In 1982, a 3-month-old Hmong girl with severe epilepsy was carried in her mother's arms to the county hospital in Merced, a San Joaquin Valley farm town where the Hmong, refugees from Laos, now make up a fifth of the population. The girl, Lia Lee, had stopped seizing but had breathed vomit into her lungs; the doctor on duty diagnosed her ailment as pneumonia. The mother, Foua, couldn't correct him. She spoke no English, and no interpreter was available.
Even if Foua had possessed the words, however, the cultural divide between her and the doctor still would have been formidable. To the Hmong, epilepsy isn't a matter of neurons misfiring in the brain. It's a matter of the patient's soul wandering off and being captured by a dab, or evil spirit.
"When the spirit catches you and you fall down," you have a seizure, which, though life-threatening, is also a sign that you may develop the powers of a txiv neeb, or shaman.
In the next three years, Lia had to return to the hospital dozens of times. Her epilepsy was soon properly diagnosed but, to the doctors' frustration, Foua and her husband, Nao Kao, often failed to administer the prescribed drugs.
At one point Lia was removed from her family and placed in a foster home--yet another traumatic event for the Lees, who had survived the U.S.-sponsored war in Laos, the deaths of other children, Thai refugee camps and resettlement in a place where none of their skills (slash-and-burn farming, the cultivation of opium) had any value and they were dependent on welfare.
Finally, in 1986, a massive bout of seizures left Lia brain-dead. When her parents took her home from the hospital, she was expected to survive for a few days at most. She was still alive, however--inert but painstakingly cared for--in 1988, when Anne Fadiman heard from a college friend on the staff of the Merced hospital about "some strange misunderstandings going on."
"One doctor called them 'collisions,' " Fadiman says, "which made it sound as if two different kinds of people had rammed into each other, head on, to the accompaniment of squealing brakes and breaking glass. As it turned out, the encounters were messy but rarely frontal. Both sides were wounded, but neither side knew what had hit it or how to avoid another crash."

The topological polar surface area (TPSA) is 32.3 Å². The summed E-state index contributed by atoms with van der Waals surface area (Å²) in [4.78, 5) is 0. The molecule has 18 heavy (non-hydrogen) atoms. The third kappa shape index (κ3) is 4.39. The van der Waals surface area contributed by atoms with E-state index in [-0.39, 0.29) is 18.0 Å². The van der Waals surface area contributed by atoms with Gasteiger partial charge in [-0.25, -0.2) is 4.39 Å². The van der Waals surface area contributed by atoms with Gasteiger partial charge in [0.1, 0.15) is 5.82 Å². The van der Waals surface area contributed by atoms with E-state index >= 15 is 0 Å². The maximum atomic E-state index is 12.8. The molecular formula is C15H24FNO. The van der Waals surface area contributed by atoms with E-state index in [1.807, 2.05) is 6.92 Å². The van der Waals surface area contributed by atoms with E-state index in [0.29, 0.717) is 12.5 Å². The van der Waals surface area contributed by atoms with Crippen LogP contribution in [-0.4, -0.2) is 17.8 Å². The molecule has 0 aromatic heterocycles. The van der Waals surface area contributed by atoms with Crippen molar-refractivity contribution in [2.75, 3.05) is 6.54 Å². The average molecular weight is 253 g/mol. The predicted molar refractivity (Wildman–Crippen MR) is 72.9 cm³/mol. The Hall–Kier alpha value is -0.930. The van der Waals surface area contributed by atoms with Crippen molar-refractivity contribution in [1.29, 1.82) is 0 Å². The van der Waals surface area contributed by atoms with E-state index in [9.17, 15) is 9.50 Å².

Fadiman, now editor of the American Scholar, thought she had stumbled across good material for a magazine article. Instead, the story of Lia--who to this day has neither died nor recovered--occupied her attention for nearly a decade.
The result is this extraordinary book, which is not just a case history but also a history of the Hmong, a work of cultural anthropology and a guide for all of us who come in contact with other ways of seeing the world.
The saddest thing about Lia's story is that it has no villains. Like most Hmong parents, Foua and Nao Kao were loving and conscientious. The doctors and nurses who treated the girl spared no efforts. In the best traditions of Western science, Lia's pediatricians, Neil Ernst and Peggy Philp, when reviewing the case, never let their desire to look good interfere with a frank acknowledgment of their mistakes.
Perhaps inevitably, though, we sympathize more with the Hmong. Fadiman shows us how 4,000 years of resistance to Chinese assimilation made them stubborn, unwilling to abandon their culture, including holistic medicine involving shamanism and animal sacrifice. She shows us how cold, hurried and impersonal Western medicine seemed to them, and how natural it was for the Lees to distrust Lia's drug therapy.
Even with the best of intentions, this book illustrates, understanding between cultures is difficult--and how much goodwill is left in California today for immigrants, especially those, like the Hmong, who are in no hurry to adopt the majority's ways?
Fadiman's 20-20 hindsight about Lia's case persuades us that we can learn from it, but no two cases are alike, and our view at any given moment--such as the moment Lia first arrived at the hospital--is usually more blurred than clear.